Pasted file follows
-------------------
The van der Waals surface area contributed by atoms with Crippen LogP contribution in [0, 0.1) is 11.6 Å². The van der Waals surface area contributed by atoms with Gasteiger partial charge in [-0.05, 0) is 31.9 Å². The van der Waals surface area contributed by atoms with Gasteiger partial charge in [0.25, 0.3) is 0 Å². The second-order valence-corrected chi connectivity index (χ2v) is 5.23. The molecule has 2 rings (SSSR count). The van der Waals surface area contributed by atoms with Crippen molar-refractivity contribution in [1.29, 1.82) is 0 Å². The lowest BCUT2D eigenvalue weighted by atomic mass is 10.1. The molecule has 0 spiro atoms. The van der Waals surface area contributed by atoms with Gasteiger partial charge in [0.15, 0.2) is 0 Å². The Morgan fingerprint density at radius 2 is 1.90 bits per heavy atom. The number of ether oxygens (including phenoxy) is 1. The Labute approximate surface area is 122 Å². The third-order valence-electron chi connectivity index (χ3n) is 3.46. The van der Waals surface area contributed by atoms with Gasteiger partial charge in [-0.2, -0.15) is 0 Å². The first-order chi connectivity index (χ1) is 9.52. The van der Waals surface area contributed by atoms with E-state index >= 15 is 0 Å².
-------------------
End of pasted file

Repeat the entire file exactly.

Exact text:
The van der Waals surface area contributed by atoms with Crippen LogP contribution in [0, 0.1) is 11.6 Å². The van der Waals surface area contributed by atoms with Gasteiger partial charge in [-0.05, 0) is 31.9 Å². The van der Waals surface area contributed by atoms with Gasteiger partial charge in [0.25, 0.3) is 0 Å². The second-order valence-corrected chi connectivity index (χ2v) is 5.23. The molecule has 2 rings (SSSR count). The van der Waals surface area contributed by atoms with Crippen molar-refractivity contribution in [1.29, 1.82) is 0 Å². The lowest BCUT2D eigenvalue weighted by atomic mass is 10.1. The molecule has 0 spiro atoms. The van der Waals surface area contributed by atoms with Gasteiger partial charge in [0.15, 0.2) is 0 Å². The Morgan fingerprint density at radius 2 is 1.90 bits per heavy atom. The number of ether oxygens (including phenoxy) is 1. The Labute approximate surface area is 122 Å². The third-order valence-electron chi connectivity index (χ3n) is 3.46. The van der Waals surface area contributed by atoms with Gasteiger partial charge in [-0.2, -0.15) is 0 Å². The first-order chi connectivity index (χ1) is 9.52. The van der Waals surface area contributed by atoms with E-state index >= 15 is 0 Å².